THE ALL-NIGHTER Excerpt

by Arabella Maza, AA 5th Year
(originally published in AArchitecture 20)

18 October 2013
Architectural Association, London

 

It is midnight, and the evening/morning is about to begin. You count down the hours until the deadline. Eleven hours left until the presentation. That should be enough. The shining light of the screen is almost threatening. How are you going to get it all finished? 

 

First line of business: be in the right state of mind, and have the right ammunition to keep you going (a reheated coffee from the morning will do).It’s crunch time now, no more doubts, no more breaks. Go for it, and get the work done.

 

Whether you are alone or have company, nothing seems to matter anymore. The piercing music of the musician you hear in the corner of your ear no longer bothers you. Your friends attempt to keep up with the all-nighter but fail miserably and go to bed. It’s just you and your machine now, and the massive drawing that you need to finish in eight hours.

 

 

 

The light pierces through your eyes like tiny needles, and your hands seem to have a life of their own. It is almost robotic. Your brain is barely functioning, but your body maintains its rhythm, almost as if you are on autopilot.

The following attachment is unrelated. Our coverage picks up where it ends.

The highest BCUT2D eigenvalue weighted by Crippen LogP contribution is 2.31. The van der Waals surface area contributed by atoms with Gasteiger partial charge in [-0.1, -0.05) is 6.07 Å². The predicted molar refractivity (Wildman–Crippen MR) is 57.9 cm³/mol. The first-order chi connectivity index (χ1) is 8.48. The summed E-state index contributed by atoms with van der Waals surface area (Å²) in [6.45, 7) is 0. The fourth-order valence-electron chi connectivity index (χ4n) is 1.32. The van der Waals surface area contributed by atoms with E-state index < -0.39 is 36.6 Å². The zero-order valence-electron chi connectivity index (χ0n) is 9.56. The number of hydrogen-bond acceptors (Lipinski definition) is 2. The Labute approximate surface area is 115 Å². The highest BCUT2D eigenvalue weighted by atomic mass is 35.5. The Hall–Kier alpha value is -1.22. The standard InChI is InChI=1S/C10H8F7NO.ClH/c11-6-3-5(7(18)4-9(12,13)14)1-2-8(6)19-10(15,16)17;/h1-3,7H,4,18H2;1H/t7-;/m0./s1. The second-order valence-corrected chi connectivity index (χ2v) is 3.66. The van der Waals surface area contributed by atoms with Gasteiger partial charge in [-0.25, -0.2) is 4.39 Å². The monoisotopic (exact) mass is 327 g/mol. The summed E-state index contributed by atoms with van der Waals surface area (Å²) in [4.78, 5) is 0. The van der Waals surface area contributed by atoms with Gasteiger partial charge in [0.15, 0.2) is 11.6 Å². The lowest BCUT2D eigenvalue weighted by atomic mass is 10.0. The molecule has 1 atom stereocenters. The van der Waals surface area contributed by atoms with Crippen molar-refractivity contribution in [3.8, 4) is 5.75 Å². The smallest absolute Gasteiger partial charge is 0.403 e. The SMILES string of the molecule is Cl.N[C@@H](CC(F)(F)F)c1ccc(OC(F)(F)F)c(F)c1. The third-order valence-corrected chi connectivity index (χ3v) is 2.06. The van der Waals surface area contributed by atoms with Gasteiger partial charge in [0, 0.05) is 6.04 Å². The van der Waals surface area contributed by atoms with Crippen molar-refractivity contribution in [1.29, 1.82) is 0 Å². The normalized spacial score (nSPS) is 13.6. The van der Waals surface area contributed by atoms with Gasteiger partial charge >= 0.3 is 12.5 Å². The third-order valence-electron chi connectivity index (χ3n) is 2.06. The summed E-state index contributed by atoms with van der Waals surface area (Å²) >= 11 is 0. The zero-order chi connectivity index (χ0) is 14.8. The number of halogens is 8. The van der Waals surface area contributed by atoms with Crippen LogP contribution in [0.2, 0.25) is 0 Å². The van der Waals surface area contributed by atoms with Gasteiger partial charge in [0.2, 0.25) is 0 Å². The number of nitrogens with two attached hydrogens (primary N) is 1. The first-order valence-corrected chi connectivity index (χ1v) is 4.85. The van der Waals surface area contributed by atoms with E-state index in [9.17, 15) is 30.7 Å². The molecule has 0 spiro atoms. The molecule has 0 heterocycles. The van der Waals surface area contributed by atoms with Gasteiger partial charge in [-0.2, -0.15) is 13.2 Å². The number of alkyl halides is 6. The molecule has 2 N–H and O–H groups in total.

Music is optional. Sometimes it helps to keep the pace, but when it gets intense nothing is better than the sound of the keyboard and the mouse clicking. When you know you’re getting the work done and are engrossed with what is happening in front of you. Where was this feeling all day long? If only every day could be this productive. You could channel this energy into a normal schedule. Imagine the greatness. Stop. Don’t get distracted. The sun is rising.

 

 

 

It is seven in the morning already. What were you doing? You only have four hours left, and count the time to get there. And make the print-outs too. Okay just finish what you have; the other drawings will have to be left behind. Can you do it all?

 

Click, click, click, tap, tap, tap, tap, fuck, fuck, fuck, fuck. You need to go.

 

Hurry.

 

For more information:

Read AArchitecture 20 online